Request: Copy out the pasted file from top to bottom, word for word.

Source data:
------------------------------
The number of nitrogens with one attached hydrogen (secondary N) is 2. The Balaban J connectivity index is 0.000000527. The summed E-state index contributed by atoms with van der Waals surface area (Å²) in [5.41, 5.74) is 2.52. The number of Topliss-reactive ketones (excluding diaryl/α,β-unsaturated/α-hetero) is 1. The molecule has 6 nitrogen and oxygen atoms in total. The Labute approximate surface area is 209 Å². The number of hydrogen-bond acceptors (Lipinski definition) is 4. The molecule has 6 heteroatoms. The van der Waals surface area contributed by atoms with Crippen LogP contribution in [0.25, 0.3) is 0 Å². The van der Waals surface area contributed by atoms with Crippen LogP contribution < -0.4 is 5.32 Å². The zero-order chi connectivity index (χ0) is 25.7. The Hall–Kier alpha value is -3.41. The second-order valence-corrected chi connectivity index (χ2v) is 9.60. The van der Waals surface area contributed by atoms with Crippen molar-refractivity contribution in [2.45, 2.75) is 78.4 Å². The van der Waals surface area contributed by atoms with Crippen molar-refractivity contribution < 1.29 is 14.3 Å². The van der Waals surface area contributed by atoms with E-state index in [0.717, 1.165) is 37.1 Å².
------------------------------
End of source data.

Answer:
The number of nitrogens with one attached hydrogen (secondary N) is 2. The Balaban J connectivity index is 0.000000527. The summed E-state index contributed by atoms with van der Waals surface area (Å²) in [5.41, 5.74) is 2.52. The number of Topliss-reactive ketones (excluding diaryl/α,β-unsaturated/α-hetero) is 1. The molecule has 6 nitrogen and oxygen atoms in total. The Labute approximate surface area is 209 Å². The number of hydrogen-bond acceptors (Lipinski definition) is 4. The molecule has 6 heteroatoms. The van der Waals surface area contributed by atoms with Crippen LogP contribution in [0.25, 0.3) is 0 Å². The van der Waals surface area contributed by atoms with Crippen LogP contribution < -0.4 is 5.32 Å². The zero-order chi connectivity index (χ0) is 25.7. The Hall–Kier alpha value is -3.41. The second-order valence-corrected chi connectivity index (χ2v) is 9.60. The van der Waals surface area contributed by atoms with Crippen molar-refractivity contribution in [2.45, 2.75) is 78.4 Å². The van der Waals surface area contributed by atoms with Crippen molar-refractivity contribution < 1.29 is 14.3 Å². The van der Waals surface area contributed by atoms with E-state index in [0.717, 1.165) is 37.1 Å².